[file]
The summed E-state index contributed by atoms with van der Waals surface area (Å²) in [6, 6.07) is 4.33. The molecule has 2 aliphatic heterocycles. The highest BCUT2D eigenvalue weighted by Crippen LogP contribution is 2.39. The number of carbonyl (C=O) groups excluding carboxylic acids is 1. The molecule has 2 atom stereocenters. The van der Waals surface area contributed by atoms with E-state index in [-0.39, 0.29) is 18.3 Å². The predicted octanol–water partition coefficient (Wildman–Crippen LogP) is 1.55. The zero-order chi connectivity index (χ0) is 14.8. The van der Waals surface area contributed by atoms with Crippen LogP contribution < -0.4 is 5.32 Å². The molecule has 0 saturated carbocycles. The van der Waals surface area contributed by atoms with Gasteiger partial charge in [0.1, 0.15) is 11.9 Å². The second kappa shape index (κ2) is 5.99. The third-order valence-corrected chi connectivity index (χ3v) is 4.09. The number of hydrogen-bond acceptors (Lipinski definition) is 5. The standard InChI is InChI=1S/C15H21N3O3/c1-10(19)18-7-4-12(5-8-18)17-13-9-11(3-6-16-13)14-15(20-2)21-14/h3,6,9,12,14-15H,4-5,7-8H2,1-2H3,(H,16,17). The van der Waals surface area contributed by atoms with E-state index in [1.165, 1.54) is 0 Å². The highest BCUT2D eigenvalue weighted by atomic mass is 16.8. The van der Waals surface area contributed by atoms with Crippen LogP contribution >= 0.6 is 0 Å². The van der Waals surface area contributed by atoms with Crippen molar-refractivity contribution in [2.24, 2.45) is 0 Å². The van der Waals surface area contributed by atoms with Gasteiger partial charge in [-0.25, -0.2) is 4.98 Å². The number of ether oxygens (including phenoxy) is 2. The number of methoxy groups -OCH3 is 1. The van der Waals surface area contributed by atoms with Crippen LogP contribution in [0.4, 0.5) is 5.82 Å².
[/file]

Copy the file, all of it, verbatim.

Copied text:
The summed E-state index contributed by atoms with van der Waals surface area (Å²) in [6, 6.07) is 4.33. The molecule has 2 aliphatic heterocycles. The highest BCUT2D eigenvalue weighted by Crippen LogP contribution is 2.39. The number of carbonyl (C=O) groups excluding carboxylic acids is 1. The molecule has 2 atom stereocenters. The van der Waals surface area contributed by atoms with E-state index in [-0.39, 0.29) is 18.3 Å². The predicted octanol–water partition coefficient (Wildman–Crippen LogP) is 1.55. The zero-order chi connectivity index (χ0) is 14.8. The van der Waals surface area contributed by atoms with Crippen LogP contribution < -0.4 is 5.32 Å². The molecule has 0 saturated carbocycles. The van der Waals surface area contributed by atoms with Gasteiger partial charge in [0.1, 0.15) is 11.9 Å². The second kappa shape index (κ2) is 5.99. The third-order valence-corrected chi connectivity index (χ3v) is 4.09. The number of hydrogen-bond acceptors (Lipinski definition) is 5. The standard InChI is InChI=1S/C15H21N3O3/c1-10(19)18-7-4-12(5-8-18)17-13-9-11(3-6-16-13)14-15(20-2)21-14/h3,6,9,12,14-15H,4-5,7-8H2,1-2H3,(H,16,17). The van der Waals surface area contributed by atoms with E-state index in [1.165, 1.54) is 0 Å². The highest BCUT2D eigenvalue weighted by atomic mass is 16.8. The van der Waals surface area contributed by atoms with Crippen LogP contribution >= 0.6 is 0 Å². The van der Waals surface area contributed by atoms with Crippen molar-refractivity contribution in [2.24, 2.45) is 0 Å². The van der Waals surface area contributed by atoms with Gasteiger partial charge in [-0.25, -0.2) is 4.98 Å². The number of ether oxygens (including phenoxy) is 2. The number of methoxy groups -OCH3 is 1. The van der Waals surface area contributed by atoms with Crippen LogP contribution in [0.4, 0.5) is 5.82 Å².